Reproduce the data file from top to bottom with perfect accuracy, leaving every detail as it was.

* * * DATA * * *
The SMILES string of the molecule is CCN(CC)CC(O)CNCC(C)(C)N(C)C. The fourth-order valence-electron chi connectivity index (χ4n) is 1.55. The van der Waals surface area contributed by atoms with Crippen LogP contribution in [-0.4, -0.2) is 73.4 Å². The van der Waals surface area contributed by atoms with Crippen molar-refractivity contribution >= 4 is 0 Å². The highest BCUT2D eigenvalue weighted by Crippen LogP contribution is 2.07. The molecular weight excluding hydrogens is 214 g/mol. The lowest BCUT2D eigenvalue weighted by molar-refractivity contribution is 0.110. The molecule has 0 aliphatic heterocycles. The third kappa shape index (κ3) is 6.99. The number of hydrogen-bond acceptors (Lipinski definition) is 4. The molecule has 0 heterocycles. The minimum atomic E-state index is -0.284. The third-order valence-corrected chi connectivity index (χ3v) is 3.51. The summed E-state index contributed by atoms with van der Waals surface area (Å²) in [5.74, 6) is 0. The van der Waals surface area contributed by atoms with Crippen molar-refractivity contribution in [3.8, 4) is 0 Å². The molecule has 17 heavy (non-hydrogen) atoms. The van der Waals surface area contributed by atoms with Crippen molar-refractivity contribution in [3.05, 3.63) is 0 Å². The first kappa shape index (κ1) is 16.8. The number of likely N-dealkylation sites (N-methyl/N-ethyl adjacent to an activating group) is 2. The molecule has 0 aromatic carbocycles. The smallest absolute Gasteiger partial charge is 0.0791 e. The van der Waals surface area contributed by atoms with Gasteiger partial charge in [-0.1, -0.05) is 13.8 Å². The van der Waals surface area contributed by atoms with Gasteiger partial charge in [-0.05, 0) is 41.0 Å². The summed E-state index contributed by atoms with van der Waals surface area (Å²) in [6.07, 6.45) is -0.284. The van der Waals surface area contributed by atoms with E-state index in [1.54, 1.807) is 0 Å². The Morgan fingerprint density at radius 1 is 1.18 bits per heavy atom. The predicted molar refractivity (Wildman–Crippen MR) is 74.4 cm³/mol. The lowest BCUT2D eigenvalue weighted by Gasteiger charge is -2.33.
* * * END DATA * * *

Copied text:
The SMILES string of the molecule is CCN(CC)CC(O)CNCC(C)(C)N(C)C. The fourth-order valence-electron chi connectivity index (χ4n) is 1.55. The van der Waals surface area contributed by atoms with Crippen LogP contribution in [-0.4, -0.2) is 73.4 Å². The van der Waals surface area contributed by atoms with Crippen molar-refractivity contribution >= 4 is 0 Å². The highest BCUT2D eigenvalue weighted by Crippen LogP contribution is 2.07. The molecular weight excluding hydrogens is 214 g/mol. The lowest BCUT2D eigenvalue weighted by molar-refractivity contribution is 0.110. The molecule has 0 aliphatic heterocycles. The third kappa shape index (κ3) is 6.99. The number of hydrogen-bond acceptors (Lipinski definition) is 4. The molecule has 0 heterocycles. The minimum atomic E-state index is -0.284. The third-order valence-corrected chi connectivity index (χ3v) is 3.51. The summed E-state index contributed by atoms with van der Waals surface area (Å²) in [5.74, 6) is 0. The van der Waals surface area contributed by atoms with Crippen molar-refractivity contribution in [3.8, 4) is 0 Å². The molecule has 17 heavy (non-hydrogen) atoms. The van der Waals surface area contributed by atoms with Crippen molar-refractivity contribution in [3.05, 3.63) is 0 Å². The first kappa shape index (κ1) is 16.8. The number of likely N-dealkylation sites (N-methyl/N-ethyl adjacent to an activating group) is 2. The molecule has 0 aromatic carbocycles. The smallest absolute Gasteiger partial charge is 0.0791 e. The van der Waals surface area contributed by atoms with Gasteiger partial charge in [-0.1, -0.05) is 13.8 Å². The van der Waals surface area contributed by atoms with Gasteiger partial charge in [-0.05, 0) is 41.0 Å². The summed E-state index contributed by atoms with van der Waals surface area (Å²) in [6.07, 6.45) is -0.284. The van der Waals surface area contributed by atoms with E-state index in [1.54, 1.807) is 0 Å². The Morgan fingerprint density at radius 1 is 1.18 bits per heavy atom. The predicted molar refractivity (Wildman–Crippen MR) is 74.4 cm³/mol. The lowest BCUT2D eigenvalue weighted by Gasteiger charge is -2.33.